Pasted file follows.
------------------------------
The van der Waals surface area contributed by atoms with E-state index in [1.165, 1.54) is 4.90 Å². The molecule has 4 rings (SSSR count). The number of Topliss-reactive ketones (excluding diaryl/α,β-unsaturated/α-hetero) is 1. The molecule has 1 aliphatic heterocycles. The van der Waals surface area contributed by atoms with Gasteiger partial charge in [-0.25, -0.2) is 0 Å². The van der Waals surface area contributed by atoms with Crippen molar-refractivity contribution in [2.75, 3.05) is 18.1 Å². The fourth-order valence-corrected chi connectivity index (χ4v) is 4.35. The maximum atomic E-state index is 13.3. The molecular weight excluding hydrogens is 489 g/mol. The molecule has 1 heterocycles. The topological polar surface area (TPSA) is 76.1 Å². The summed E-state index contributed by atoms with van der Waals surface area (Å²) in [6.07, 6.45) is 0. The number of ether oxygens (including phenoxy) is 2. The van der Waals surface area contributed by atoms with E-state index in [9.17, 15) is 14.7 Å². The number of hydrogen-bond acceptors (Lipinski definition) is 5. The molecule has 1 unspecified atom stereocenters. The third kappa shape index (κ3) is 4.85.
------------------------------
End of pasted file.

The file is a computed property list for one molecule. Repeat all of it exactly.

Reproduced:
The van der Waals surface area contributed by atoms with E-state index in [1.165, 1.54) is 4.90 Å². The molecule has 4 rings (SSSR count). The number of Topliss-reactive ketones (excluding diaryl/α,β-unsaturated/α-hetero) is 1. The molecule has 1 aliphatic heterocycles. The van der Waals surface area contributed by atoms with Gasteiger partial charge in [-0.25, -0.2) is 0 Å². The van der Waals surface area contributed by atoms with Crippen molar-refractivity contribution in [2.75, 3.05) is 18.1 Å². The fourth-order valence-corrected chi connectivity index (χ4v) is 4.35. The maximum atomic E-state index is 13.3. The molecular weight excluding hydrogens is 489 g/mol. The molecule has 1 heterocycles. The topological polar surface area (TPSA) is 76.1 Å². The summed E-state index contributed by atoms with van der Waals surface area (Å²) in [6.07, 6.45) is 0. The number of ether oxygens (including phenoxy) is 2. The van der Waals surface area contributed by atoms with E-state index in [9.17, 15) is 14.7 Å². The number of hydrogen-bond acceptors (Lipinski definition) is 5. The molecule has 1 unspecified atom stereocenters. The third kappa shape index (κ3) is 4.85.